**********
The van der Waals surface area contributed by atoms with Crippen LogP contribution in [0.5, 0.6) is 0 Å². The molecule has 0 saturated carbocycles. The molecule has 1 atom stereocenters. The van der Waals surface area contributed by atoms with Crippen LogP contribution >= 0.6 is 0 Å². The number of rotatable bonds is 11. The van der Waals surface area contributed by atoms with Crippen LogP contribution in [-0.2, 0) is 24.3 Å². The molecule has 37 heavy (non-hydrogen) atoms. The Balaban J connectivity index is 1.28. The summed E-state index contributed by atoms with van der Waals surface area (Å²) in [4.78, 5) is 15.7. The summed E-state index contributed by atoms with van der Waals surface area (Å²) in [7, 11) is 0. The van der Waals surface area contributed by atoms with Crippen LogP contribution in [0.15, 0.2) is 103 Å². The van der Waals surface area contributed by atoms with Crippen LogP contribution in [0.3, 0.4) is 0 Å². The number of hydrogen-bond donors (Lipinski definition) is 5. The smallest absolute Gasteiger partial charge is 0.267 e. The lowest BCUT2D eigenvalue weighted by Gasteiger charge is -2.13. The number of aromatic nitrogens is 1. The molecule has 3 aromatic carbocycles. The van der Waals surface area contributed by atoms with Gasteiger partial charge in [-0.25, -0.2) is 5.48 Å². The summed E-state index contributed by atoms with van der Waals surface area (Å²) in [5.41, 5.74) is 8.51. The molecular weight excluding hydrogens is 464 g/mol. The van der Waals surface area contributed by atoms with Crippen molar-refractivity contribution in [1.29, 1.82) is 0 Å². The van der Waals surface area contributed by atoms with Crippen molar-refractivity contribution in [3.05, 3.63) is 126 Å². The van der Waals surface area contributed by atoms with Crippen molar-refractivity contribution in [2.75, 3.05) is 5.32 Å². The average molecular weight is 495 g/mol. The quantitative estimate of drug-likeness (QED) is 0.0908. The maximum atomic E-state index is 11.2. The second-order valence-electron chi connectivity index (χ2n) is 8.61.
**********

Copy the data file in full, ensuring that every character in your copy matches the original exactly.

The van der Waals surface area contributed by atoms with Crippen LogP contribution in [0.5, 0.6) is 0 Å². The molecule has 0 saturated carbocycles. The molecule has 1 atom stereocenters. The van der Waals surface area contributed by atoms with Crippen LogP contribution >= 0.6 is 0 Å². The number of rotatable bonds is 11. The van der Waals surface area contributed by atoms with Crippen LogP contribution in [-0.2, 0) is 24.3 Å². The molecule has 37 heavy (non-hydrogen) atoms. The Balaban J connectivity index is 1.28. The summed E-state index contributed by atoms with van der Waals surface area (Å²) in [4.78, 5) is 15.7. The summed E-state index contributed by atoms with van der Waals surface area (Å²) in [7, 11) is 0. The van der Waals surface area contributed by atoms with Crippen LogP contribution in [0.15, 0.2) is 103 Å². The van der Waals surface area contributed by atoms with Crippen LogP contribution in [0.3, 0.4) is 0 Å². The number of hydrogen-bond donors (Lipinski definition) is 5. The smallest absolute Gasteiger partial charge is 0.267 e. The lowest BCUT2D eigenvalue weighted by Gasteiger charge is -2.13. The number of aromatic nitrogens is 1. The molecule has 3 aromatic carbocycles. The van der Waals surface area contributed by atoms with Gasteiger partial charge in [-0.25, -0.2) is 5.48 Å². The summed E-state index contributed by atoms with van der Waals surface area (Å²) in [5.41, 5.74) is 8.51. The molecular weight excluding hydrogens is 464 g/mol. The van der Waals surface area contributed by atoms with Crippen molar-refractivity contribution in [1.29, 1.82) is 0 Å². The van der Waals surface area contributed by atoms with Crippen molar-refractivity contribution in [3.05, 3.63) is 126 Å². The van der Waals surface area contributed by atoms with Crippen molar-refractivity contribution in [2.75, 3.05) is 5.32 Å². The average molecular weight is 495 g/mol. The quantitative estimate of drug-likeness (QED) is 0.0908. The maximum atomic E-state index is 11.2. The second-order valence-electron chi connectivity index (χ2n) is 8.61.